It was the Junior School Summer Fair last weekend, the school attended by Jessica and at which Adam remains, notionally at least, a member of Year 4. I had no desire to attend, of course. I seldom have much desire to do anything these days. Content to watch Jake play football or cricket, because (a) the primary activity is watching, and (b) any secondary activity such as talking tends to revolve around what’s being watched. Beyond these simple pursuits I am, at present, not much of a willing participant in social interaction, save for perfunctory acknowledgments.
On Friday Jessica asked if she'd still be able to go even if Alison and I didn't, and of course we said yes. We had a conversation on the landing about whether we could drop her off at school at 12:30 to meet a friend. Meanwhile, along the corridor in our bedroom where Adam has taken up residence, little ears were flapping; attention briefly stolen away from the iPad he spends most of his waking hours watching.
"What were you and Jessica just talking about?" he asked as I entered the room. I duly explained.
"I want to go to my school fair too."
"You can go if you want to Adam, that's no problem."
"Well I do want to go, but you know, only if I'm well enough to go, and I know I'm not going to feel up to it, so I won't go. It's okay, Dad, I won't go."
"It's entirely up to you Adam. It's not until Sunday so you don't need to decide now."
"But I know I won't be up for going. Ok, Dad? Ok?"
There is a familiarity in this. Things that Adam wants to do, things that Adam thinks about doing, things that Adam's body simply won't allow him to do. One minute he's going to do something, a few minutes later he cannot muster sufficient energy or enthusiasm to actually do it. The moment has passed and we move on. We have come to accept it for what it is, and will give silent thanks for as long as he retains the capacity to even think in such terms.
At his last full blood count (after which we stopped bothering to even do them any more) Adam's haemoglobin (the main component of red blood cells, responsible for carrying oxygen away from the lungs to the rest of the body) was 2.8. Normal level would be above 12, and for a child on active treatment below 7 represents the lower threshold for transfusing blood. Our expectations regarding what he might be both willing and able to do nowadays are limited, to say the least.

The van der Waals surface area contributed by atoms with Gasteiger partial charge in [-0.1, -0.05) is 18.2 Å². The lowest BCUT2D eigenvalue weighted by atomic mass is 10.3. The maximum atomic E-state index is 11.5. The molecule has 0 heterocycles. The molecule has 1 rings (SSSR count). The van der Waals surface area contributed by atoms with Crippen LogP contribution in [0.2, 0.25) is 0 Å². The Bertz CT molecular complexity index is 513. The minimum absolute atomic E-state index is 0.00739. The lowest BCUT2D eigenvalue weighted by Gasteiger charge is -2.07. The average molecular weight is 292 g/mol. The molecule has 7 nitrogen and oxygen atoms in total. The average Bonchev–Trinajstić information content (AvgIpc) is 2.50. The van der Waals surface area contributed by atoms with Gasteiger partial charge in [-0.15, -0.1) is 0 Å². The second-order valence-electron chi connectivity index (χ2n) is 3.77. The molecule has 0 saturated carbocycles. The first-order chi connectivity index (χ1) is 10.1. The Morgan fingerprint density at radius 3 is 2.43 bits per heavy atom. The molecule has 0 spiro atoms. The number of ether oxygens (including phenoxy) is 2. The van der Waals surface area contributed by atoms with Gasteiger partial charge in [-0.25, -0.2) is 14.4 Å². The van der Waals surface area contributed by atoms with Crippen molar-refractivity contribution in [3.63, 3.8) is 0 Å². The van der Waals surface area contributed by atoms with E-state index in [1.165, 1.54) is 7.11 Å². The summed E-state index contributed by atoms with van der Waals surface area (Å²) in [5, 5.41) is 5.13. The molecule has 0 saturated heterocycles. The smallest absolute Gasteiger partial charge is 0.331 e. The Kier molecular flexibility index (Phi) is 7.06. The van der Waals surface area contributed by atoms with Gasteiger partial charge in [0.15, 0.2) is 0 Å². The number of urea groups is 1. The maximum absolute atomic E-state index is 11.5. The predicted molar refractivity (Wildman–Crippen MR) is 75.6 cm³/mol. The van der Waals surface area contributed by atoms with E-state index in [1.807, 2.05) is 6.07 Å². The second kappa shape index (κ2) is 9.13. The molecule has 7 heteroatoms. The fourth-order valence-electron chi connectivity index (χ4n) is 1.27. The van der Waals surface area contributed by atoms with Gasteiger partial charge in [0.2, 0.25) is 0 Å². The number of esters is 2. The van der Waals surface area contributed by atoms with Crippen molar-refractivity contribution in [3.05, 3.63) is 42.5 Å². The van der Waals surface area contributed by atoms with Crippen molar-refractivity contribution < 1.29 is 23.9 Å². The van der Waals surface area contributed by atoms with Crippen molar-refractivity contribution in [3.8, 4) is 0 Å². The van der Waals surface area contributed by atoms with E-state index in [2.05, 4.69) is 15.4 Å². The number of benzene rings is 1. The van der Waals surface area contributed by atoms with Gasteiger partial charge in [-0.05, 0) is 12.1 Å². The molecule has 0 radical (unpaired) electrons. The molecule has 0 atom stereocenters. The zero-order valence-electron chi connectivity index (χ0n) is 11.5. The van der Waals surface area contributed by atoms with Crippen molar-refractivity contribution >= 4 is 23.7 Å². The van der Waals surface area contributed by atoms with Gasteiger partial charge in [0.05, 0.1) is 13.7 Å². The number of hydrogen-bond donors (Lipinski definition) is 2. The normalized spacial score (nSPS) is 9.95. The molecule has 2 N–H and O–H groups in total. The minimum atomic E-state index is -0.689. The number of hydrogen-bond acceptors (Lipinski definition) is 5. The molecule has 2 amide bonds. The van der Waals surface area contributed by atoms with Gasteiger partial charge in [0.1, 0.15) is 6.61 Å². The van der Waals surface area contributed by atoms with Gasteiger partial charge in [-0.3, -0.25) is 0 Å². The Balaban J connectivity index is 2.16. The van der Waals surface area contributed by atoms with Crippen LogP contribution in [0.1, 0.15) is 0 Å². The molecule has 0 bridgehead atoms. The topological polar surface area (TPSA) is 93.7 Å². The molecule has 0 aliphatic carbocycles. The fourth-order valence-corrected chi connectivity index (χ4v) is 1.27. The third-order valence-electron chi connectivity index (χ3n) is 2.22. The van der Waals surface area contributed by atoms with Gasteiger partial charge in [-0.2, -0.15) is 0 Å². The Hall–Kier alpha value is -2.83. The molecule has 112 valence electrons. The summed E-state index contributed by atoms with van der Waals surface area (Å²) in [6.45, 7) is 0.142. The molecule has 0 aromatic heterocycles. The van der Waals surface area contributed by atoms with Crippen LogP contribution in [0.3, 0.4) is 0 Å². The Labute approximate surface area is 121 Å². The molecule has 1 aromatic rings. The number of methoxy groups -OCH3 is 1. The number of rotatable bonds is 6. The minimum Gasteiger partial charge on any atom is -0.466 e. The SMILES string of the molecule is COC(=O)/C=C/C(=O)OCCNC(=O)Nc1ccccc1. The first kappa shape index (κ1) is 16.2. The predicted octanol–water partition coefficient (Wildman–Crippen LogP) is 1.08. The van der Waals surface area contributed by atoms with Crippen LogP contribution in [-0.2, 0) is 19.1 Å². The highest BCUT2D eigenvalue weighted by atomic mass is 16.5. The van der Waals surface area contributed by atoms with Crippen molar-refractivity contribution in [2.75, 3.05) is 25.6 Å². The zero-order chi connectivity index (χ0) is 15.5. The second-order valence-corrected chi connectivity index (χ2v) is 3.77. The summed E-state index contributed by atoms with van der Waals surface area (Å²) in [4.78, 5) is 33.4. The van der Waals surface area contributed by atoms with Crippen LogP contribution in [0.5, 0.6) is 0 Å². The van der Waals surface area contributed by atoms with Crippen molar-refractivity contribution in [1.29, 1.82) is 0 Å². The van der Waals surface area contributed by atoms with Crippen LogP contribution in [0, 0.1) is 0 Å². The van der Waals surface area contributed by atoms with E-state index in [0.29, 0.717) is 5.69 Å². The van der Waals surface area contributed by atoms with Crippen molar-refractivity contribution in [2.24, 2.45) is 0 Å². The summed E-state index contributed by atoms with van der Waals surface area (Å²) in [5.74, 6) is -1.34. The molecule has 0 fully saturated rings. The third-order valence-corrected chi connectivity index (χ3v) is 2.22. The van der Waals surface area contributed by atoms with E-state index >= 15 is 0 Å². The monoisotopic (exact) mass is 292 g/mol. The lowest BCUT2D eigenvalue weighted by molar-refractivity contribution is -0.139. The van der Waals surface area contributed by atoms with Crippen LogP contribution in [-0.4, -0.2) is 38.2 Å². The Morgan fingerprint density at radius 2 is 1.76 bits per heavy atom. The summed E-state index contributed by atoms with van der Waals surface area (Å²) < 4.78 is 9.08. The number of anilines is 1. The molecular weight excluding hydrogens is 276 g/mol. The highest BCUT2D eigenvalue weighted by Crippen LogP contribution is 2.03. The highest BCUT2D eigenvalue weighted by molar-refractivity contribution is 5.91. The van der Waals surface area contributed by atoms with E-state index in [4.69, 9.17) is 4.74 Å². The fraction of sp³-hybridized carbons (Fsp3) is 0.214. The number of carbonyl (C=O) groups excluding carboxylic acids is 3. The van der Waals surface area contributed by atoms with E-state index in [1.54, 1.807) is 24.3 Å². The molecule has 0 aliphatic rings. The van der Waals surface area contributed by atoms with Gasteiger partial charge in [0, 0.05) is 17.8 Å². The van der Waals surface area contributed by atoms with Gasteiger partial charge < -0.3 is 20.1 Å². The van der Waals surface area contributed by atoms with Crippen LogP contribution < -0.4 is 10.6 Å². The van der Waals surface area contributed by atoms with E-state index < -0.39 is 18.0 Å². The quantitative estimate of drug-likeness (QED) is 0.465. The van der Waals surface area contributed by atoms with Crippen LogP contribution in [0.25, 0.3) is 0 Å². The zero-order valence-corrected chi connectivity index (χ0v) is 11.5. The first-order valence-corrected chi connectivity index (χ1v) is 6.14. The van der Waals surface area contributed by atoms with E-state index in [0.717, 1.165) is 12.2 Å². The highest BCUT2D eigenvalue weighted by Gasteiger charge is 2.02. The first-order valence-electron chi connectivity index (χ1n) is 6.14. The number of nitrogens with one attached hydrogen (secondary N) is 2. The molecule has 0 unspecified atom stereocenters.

On Saturday Adam woke late. His hours are varied these days. He may sleep until midday or beyond, and might then remain wide awake into the hours approaching midnight. We don't try and enforce any particular structure upon him, but instead allow ourselves to be guided by how he feels and behaves on any particular day. Except for the need to stir him in the early hours for essential medications on days where he has woken exceptionally late, it doesn't present any great burden. He mostly drinks alright considering, and eats little amounts as and when he feels like it; his appearance has become painfully gaunt and pallid. Most importantly though, he remains without pain, and in no distress.
After having a little breakfast he announced that it was time for him to have a bath.
"I need to be clean and fresh for my school fair tomorrow," he said.
I looked at him through sceptical eyes. He'd been in the bath once since we last returned from America, and lasted about fifteen minutes before he was asking to get out again. But he seemed pretty determined, so away I went. For bathing we cushion the bottom of the tub with the biggest towel we’ve got, and use further towels to provide head and neck support. I filled the tub with water, and then as carefully and as gently as I could, lifted Adam up and into position.